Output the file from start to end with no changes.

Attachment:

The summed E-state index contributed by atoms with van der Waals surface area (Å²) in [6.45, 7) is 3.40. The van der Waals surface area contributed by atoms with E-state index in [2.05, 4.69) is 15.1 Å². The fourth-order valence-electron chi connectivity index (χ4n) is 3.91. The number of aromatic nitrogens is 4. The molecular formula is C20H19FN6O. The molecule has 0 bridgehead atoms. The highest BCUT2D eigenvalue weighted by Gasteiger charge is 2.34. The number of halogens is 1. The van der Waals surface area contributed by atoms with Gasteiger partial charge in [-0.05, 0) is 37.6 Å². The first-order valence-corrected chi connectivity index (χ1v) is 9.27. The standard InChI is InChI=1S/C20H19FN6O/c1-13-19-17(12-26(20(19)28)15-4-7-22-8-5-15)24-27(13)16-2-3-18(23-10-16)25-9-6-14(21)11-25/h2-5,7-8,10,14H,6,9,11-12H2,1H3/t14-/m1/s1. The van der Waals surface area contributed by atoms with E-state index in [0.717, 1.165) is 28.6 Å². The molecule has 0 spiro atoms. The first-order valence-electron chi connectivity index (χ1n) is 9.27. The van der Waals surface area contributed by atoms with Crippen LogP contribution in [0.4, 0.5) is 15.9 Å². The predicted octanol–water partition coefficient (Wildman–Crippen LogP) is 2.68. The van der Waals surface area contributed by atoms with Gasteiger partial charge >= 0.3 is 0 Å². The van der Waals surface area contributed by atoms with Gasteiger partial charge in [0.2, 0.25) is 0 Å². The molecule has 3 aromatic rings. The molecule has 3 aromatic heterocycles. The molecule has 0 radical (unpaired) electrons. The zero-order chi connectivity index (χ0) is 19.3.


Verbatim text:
The summed E-state index contributed by atoms with van der Waals surface area (Å²) in [6.45, 7) is 3.40. The van der Waals surface area contributed by atoms with E-state index in [2.05, 4.69) is 15.1 Å². The fourth-order valence-electron chi connectivity index (χ4n) is 3.91. The number of aromatic nitrogens is 4. The molecular formula is C20H19FN6O. The molecule has 0 bridgehead atoms. The highest BCUT2D eigenvalue weighted by Gasteiger charge is 2.34. The number of halogens is 1. The van der Waals surface area contributed by atoms with Gasteiger partial charge in [-0.05, 0) is 37.6 Å². The first-order valence-corrected chi connectivity index (χ1v) is 9.27. The standard InChI is InChI=1S/C20H19FN6O/c1-13-19-17(12-26(20(19)28)15-4-7-22-8-5-15)24-27(13)16-2-3-18(23-10-16)25-9-6-14(21)11-25/h2-5,7-8,10,14H,6,9,11-12H2,1H3/t14-/m1/s1. The van der Waals surface area contributed by atoms with E-state index in [0.717, 1.165) is 28.6 Å². The molecule has 0 spiro atoms. The first-order valence-electron chi connectivity index (χ1n) is 9.27. The van der Waals surface area contributed by atoms with Crippen LogP contribution in [0.4, 0.5) is 15.9 Å². The predicted octanol–water partition coefficient (Wildman–Crippen LogP) is 2.68. The van der Waals surface area contributed by atoms with Gasteiger partial charge >= 0.3 is 0 Å². The van der Waals surface area contributed by atoms with Gasteiger partial charge in [0.2, 0.25) is 0 Å². The molecule has 3 aromatic rings. The molecule has 3 aromatic heterocycles. The molecule has 0 radical (unpaired) electrons. The zero-order chi connectivity index (χ0) is 19.3.